You are at 12 years on, Assam youth reunites with brother

12 years on, Assam youth reunites with brother

The brothers, Deepak and Sanjay, reunited after 12 years.

Twelve years after he left his family in Guwahati as an angry kid, an Assam youth has managed to meet with his elder brother, who landed in Kerala as a migrant worker two months back.

In between the years of separation, Sanjay picked up a new life in Kerala. Although he came as a child labourer, Sanjay was rehabilitated in a home for street children; he was enrolled in a school; and finally got a job in a premium hotel in Kochi.

Since he reached Kochi as a migrant worker two months back, elder brother Deepak had felt the churning inside for the lost brother.  Deepak used to share with local co-workers about Sanjay, whom they had lost 12 years back.

The family in Guwahati knew that their kid was taken to Kochi in Kerala for child labour. But, they lost links and least bothered to find whether he was alive or not.

Piecing together the details given by Deepak, local workers indicated about Janaseva Sisubhavan at Aluva near Kochi, where hundreds of street children and those saved from child labour had been rehabilitated. The other day, Deepak went to Janaseva Sisubhavan and met its chairman Jose Maveli.

After Deepak narrated about his lost younger brother, Mavali managed to figure it out as Sanjay, now working as a waiter in a prominent hotel in Kochi. Sanjay was informed and was brought to the Sisubhavan for the rare reunion.

Sanjay came to Kochi 12 years through an agent who used to supply children for work in hotels and shops. “My father had been a drunkard. Due to utter poverty, I wanted to leave home. I had quarreled with  the parents. An agent named Samad took me to Kochi and handed me over a poultry store,’’ recalls Sanjay.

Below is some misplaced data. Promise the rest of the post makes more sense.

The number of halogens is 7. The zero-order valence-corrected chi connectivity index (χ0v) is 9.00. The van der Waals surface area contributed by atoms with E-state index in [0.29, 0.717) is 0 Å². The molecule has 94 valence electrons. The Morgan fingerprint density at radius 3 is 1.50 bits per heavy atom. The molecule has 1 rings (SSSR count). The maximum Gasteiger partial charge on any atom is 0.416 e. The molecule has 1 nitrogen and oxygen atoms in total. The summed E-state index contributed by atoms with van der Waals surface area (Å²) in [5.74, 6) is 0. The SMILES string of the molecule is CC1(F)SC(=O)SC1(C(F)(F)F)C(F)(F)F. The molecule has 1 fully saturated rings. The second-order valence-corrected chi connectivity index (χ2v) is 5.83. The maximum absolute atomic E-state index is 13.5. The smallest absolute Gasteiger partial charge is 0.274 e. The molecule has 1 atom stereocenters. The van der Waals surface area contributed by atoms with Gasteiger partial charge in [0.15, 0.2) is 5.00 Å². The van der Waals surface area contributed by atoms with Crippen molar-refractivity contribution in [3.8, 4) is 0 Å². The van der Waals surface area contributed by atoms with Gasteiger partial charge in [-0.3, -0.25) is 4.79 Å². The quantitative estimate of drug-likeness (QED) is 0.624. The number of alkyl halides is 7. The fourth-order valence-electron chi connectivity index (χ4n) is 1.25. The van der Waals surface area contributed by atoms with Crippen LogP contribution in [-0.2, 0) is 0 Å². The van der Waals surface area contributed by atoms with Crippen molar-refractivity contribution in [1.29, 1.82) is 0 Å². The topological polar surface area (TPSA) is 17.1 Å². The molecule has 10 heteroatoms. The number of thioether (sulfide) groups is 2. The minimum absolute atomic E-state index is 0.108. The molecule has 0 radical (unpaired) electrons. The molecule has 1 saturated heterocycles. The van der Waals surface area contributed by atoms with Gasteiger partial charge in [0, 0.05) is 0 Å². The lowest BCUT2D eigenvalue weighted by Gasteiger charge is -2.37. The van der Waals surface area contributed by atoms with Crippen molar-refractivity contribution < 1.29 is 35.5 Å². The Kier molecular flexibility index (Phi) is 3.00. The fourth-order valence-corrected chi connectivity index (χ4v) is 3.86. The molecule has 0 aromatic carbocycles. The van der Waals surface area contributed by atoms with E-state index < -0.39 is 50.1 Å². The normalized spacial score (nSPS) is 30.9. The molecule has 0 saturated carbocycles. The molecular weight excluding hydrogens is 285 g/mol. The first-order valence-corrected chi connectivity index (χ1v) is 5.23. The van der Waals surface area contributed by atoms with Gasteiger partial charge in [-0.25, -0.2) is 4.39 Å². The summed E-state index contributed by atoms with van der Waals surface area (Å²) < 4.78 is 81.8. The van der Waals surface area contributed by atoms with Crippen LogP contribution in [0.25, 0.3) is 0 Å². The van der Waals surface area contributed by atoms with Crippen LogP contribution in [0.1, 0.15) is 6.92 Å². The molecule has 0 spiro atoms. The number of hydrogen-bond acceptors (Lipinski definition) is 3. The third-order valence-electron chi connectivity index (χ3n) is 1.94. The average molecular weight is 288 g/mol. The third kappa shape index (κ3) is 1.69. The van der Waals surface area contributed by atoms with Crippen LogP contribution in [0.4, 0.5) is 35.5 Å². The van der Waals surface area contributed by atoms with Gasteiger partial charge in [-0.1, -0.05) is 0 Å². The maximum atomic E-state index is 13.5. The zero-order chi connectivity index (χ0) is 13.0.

He was engaged in the work of dressing chicken, but the store owner paid him little. Sanjay was told that his agent was collecting his wages regularly.  His destiny was set to undergo a sea change when local police cracked the whip on child labour. Fearing arrest, the store owner jettisoned the Assam boy, who kept moving from place to another to find a job for survival.

One of his colleagues at the poultry store indicated about Janaseva Sisubhavan, where children like Sanjay were taken care of. Activists of Sisubhavan adopted the boy, who was admitted to a local school.

`I joined the sixth standard and completed 10th class. At the initiative of Jose Maveli, I got the job at the hotel two years back,’’ said Sanjay, now aged 24.

Sanjay said over the years of separation, he never longed for his family, comprising father, mother and six siblings. “In fact, I have forgotten the name of my father. Now, after meeting my brother Deepak, I want to go home.’’

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